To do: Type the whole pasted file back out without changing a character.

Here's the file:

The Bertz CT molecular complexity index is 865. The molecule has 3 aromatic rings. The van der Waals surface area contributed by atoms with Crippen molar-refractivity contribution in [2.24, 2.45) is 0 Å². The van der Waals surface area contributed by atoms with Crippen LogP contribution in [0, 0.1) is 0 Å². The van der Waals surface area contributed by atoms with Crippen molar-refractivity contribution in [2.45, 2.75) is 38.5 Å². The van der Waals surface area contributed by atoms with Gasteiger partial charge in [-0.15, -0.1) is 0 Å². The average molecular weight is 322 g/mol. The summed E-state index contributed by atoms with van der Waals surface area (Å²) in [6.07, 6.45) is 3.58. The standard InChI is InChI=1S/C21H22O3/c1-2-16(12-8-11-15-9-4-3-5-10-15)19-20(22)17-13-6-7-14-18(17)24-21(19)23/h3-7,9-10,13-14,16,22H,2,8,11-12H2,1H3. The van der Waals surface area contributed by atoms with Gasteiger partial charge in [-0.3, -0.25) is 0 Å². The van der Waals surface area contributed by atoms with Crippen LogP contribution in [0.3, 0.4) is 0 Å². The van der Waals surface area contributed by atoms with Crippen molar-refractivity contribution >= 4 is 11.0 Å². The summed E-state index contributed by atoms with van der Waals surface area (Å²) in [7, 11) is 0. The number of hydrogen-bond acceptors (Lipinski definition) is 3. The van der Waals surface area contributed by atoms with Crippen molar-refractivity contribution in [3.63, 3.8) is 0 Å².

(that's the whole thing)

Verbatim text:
The Bertz CT molecular complexity index is 865. The molecule has 3 aromatic rings. The van der Waals surface area contributed by atoms with Crippen molar-refractivity contribution in [2.24, 2.45) is 0 Å². The van der Waals surface area contributed by atoms with Crippen LogP contribution in [0, 0.1) is 0 Å². The van der Waals surface area contributed by atoms with Crippen molar-refractivity contribution in [2.45, 2.75) is 38.5 Å². The van der Waals surface area contributed by atoms with Gasteiger partial charge in [-0.15, -0.1) is 0 Å². The average molecular weight is 322 g/mol. The summed E-state index contributed by atoms with van der Waals surface area (Å²) in [6.07, 6.45) is 3.58. The standard InChI is InChI=1S/C21H22O3/c1-2-16(12-8-11-15-9-4-3-5-10-15)19-20(22)17-13-6-7-14-18(17)24-21(19)23/h3-7,9-10,13-14,16,22H,2,8,11-12H2,1H3. The van der Waals surface area contributed by atoms with Gasteiger partial charge in [-0.3, -0.25) is 0 Å². The van der Waals surface area contributed by atoms with Crippen LogP contribution in [0.3, 0.4) is 0 Å². The van der Waals surface area contributed by atoms with Crippen molar-refractivity contribution >= 4 is 11.0 Å². The summed E-state index contributed by atoms with van der Waals surface area (Å²) in [7, 11) is 0. The number of hydrogen-bond acceptors (Lipinski definition) is 3. The van der Waals surface area contributed by atoms with Crippen molar-refractivity contribution in [3.63, 3.8) is 0 Å².